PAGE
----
The emphasis on good works may even be part of a larger trend in corporate giving. Harold McGraw III, president and chief executive officer of The McGraw-Hill Cos. and chairman of the Committee Encouraging Corporate Philanthropy, discussed the evolution in the committee’s 2007 review.
McGraw said the New York-based forum of corporate leaders now spearheads “holistic philanthropy” which, in part, “taps into the tremendous desire of employees to participate through their volunteerism.”
Odyssey’s programs are a natural fit for Xyratex, which has focused on charitable giving to children who live near their sites in Malaysia, Europe and the United States throughout its 13-year history.
Todd Gresham, a Xyratex executive vice president, has seen the program’s effects on his people.
“The IT industry has a unique culture. Many came from venture-backed organizations, and this type of (exercise) tears down walls of intellectual prowess or macho success,” Gresham said. “You see people who are very powerful in the industry broken down to their rawest levels of emotion.”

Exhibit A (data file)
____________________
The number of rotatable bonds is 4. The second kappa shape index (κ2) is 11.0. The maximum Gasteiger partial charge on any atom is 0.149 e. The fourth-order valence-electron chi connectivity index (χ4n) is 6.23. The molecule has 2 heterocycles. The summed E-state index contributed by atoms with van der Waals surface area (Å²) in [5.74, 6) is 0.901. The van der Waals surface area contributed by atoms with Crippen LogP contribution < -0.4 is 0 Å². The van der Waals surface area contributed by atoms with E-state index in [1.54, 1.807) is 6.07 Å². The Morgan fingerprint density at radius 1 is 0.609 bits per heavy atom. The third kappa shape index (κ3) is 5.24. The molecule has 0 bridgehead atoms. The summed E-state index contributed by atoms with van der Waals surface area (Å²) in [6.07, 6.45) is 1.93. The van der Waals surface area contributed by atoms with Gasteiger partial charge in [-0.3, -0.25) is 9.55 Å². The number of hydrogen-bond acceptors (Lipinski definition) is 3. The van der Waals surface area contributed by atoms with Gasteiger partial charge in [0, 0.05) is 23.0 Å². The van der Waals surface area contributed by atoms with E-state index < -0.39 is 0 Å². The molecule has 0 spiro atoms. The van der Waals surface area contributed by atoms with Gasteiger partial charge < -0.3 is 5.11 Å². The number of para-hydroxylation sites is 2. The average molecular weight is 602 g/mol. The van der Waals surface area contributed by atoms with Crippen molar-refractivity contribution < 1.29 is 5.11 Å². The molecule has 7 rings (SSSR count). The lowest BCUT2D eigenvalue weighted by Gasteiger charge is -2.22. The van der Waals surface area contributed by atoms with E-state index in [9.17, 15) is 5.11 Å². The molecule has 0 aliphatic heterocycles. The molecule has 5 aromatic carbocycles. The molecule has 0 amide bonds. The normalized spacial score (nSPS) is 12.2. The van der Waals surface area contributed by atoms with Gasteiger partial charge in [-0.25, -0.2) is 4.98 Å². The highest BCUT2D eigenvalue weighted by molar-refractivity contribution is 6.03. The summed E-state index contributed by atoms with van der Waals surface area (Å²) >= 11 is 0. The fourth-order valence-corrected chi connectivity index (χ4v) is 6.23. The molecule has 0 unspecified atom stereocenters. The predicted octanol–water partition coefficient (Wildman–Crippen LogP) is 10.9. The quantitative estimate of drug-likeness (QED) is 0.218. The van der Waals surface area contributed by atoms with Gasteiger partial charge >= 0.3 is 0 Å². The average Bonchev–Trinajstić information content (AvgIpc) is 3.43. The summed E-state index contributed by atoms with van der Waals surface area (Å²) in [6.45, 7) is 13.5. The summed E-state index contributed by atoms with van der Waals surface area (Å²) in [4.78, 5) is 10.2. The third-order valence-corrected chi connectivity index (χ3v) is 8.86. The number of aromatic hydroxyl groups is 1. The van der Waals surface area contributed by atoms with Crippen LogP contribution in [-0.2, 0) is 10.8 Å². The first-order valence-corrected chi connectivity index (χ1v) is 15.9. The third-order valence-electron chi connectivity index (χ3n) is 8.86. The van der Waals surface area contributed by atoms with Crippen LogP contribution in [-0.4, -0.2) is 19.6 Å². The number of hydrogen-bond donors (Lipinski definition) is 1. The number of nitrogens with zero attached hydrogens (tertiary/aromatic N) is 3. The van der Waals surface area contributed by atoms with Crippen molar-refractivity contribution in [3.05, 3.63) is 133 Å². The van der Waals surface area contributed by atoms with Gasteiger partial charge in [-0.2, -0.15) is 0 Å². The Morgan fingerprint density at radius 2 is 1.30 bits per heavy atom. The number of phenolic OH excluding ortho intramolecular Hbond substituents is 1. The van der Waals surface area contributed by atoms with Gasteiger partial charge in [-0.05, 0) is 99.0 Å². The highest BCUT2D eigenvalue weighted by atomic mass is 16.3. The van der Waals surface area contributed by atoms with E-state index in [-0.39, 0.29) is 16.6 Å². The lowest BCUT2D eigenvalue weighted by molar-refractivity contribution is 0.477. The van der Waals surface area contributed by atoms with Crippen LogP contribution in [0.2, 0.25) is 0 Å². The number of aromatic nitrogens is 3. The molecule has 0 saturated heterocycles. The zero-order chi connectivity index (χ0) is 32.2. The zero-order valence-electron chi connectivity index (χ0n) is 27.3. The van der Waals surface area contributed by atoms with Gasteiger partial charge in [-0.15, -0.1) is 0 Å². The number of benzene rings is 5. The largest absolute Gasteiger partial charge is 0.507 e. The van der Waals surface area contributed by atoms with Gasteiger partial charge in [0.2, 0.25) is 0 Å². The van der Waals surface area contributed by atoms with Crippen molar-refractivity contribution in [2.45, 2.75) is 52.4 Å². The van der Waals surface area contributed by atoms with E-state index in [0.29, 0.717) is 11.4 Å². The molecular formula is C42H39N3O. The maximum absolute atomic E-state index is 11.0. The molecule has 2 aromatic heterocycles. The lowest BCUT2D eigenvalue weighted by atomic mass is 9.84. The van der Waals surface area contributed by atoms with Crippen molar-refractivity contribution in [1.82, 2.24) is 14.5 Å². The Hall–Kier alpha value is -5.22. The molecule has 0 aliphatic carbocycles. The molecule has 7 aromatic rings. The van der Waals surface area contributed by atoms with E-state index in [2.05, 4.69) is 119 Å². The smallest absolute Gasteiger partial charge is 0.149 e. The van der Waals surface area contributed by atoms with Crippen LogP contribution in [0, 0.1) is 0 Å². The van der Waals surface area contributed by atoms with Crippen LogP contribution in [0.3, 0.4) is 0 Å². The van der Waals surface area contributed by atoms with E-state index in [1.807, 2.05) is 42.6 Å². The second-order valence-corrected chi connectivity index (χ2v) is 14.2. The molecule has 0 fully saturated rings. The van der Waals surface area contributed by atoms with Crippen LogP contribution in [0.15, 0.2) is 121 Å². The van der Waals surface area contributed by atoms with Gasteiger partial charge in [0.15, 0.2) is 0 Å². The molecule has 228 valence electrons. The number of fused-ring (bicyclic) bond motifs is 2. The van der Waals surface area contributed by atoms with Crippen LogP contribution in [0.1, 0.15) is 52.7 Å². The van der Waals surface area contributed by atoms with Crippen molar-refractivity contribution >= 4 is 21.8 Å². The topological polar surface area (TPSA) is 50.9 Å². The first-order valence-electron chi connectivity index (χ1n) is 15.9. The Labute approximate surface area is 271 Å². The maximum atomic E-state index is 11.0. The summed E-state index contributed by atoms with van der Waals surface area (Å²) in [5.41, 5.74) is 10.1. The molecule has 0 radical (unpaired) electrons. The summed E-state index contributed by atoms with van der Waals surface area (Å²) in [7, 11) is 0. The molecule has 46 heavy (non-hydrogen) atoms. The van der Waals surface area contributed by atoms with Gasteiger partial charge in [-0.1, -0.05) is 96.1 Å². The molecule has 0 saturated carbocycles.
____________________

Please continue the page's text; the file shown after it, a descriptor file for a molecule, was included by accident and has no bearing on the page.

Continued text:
It works on a number of levels, said Dwight Burlingame, associate executive director of the Indianapolis-based Center on Philanthropy at Indiana University, a leading center on giving.
Many companies use this approach to increase morale, give employees a greater and clearer sense of purpose and develop a stronger understanding of the company’s mission, Burlingame said.
“Firms are focusing in on how they can use community involvement programs to increase pride within their companies and increase morale,” he said. “To be working for a company where you have that opportunity to build team pride in a business, that can provide another factor in the sense of engagement with the employer.”
Xyratex employees, including about 450 in West Sacramento, produce data storage technology that has been embedded in systems for machinery as diverse as the space shuttle and GE Healthcare’s mammography equipment, Gresham said.